and Jacques Montgolfier, paper mill owners, were trying to float bags
made of paper and fabric. When the brothers held a flame near the
opening at the bottom, the bag (called a balon) expanded with hot air
and floated upward. The Montgolfier brothers built a larger paper-lined
silk balloon and demonstrated it on June 4, 1783, in the marketplace at
Annonay. Their balloon (called a Montgolfiere) lifted 6,562 feet into
First Passengers On
September 19, 1783, in Versailles, a Montgolfiere hot air balloon
carrying a sheep, a rooster, and a duck flew for eight minutes in front
of Louis XVI, Marie Antoinette, and the French court.
First Manned Flight On October 15, 1783, Pilatre de
Rozier and Marquis d'Arlandes were the first human passengers on a
Montgolfiere balloon. The balloon was in free flight, meaning it was not
tethered. On January 19, 1784, a huge Montgolfiere hot air balloon
carried seven passengers to a height of 3,000 feet over the city of
Not until 1960 did modern hot-air ballooning as we know it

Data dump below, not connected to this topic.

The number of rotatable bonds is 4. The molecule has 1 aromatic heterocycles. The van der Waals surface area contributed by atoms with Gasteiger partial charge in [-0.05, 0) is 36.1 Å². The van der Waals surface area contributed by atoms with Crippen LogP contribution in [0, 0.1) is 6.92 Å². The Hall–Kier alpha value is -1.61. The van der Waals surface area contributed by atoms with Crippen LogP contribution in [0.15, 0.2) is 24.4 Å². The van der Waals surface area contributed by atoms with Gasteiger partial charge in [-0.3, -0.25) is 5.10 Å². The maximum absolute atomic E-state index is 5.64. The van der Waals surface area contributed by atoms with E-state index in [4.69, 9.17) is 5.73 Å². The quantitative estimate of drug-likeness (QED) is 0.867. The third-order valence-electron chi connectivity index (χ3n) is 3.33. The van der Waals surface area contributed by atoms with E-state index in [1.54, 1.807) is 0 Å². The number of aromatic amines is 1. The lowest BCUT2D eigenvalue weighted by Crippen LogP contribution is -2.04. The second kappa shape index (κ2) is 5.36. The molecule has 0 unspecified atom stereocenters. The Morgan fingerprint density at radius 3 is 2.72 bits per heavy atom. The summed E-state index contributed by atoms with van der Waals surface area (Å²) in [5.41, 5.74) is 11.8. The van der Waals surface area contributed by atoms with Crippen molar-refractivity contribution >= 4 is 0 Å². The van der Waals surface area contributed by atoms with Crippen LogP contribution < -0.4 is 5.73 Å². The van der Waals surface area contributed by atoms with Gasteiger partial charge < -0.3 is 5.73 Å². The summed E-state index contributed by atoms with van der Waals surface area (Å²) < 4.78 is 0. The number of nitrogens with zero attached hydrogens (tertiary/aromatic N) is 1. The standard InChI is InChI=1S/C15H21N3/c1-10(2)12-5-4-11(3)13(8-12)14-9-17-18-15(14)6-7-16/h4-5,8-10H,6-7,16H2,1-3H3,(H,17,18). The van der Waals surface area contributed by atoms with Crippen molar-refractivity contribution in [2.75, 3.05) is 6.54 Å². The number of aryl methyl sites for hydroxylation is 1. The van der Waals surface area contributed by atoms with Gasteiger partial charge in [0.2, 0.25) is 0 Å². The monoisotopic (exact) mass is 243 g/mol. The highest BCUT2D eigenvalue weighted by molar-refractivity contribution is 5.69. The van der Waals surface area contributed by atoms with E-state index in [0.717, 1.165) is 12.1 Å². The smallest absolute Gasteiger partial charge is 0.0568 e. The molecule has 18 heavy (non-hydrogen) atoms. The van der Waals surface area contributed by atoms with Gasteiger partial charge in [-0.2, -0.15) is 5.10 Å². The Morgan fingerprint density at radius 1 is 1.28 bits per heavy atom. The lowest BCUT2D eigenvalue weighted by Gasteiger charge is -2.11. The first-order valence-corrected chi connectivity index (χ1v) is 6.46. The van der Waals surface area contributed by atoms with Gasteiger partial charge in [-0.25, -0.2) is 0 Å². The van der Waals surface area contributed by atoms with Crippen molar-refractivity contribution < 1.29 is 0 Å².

begin its introduction onto the American scene. From 1960 until today,
ballooning has introduced millions of “lighter-than-air enthusiasts” to
the magic and mystery of these gentle giants. Hundreds of safety
innovations have taken place insuring all on board a fun-filled, safe
and awe-inspiring adventure.
Hydrogen Balloons Frenchman, Jacques Charles invented
the first hydrogen balloon in 1783.
Less than two weeks after the
ground-breaking Montgolfier flight, the French physicist Jacques Charles
(1746-1823) and Nicolas Robert (1758-1820) made the first untethered
ascension with a gas hydrogen balloon on December 1, 1783. Jacques
Charles combined his expertise in making hydrogen with Nicolas Robert's
new method of coating silk with
Charlière Hydrogen Balloon The Charlière
hydrogen balloon exceeded the earlier Montgolfier hot air balloon in
time in the air and distance traveled. With its wicker gondola, netting,
and valve-and-ballast system, it became the definitive form of the
hydrogen balloon for the next 200 years. The audience in the Tuileries
Gardens was reported as 400,000, half the population of Paris.
The limitation of using hot air was balloons that when the air in
the balloon cooled, the balloon was forced to descend. If a fire was
kept burning to warm the air constantly, sparks were likely to reach the
bag and set it afire. Hydrogen overcame this obstacle.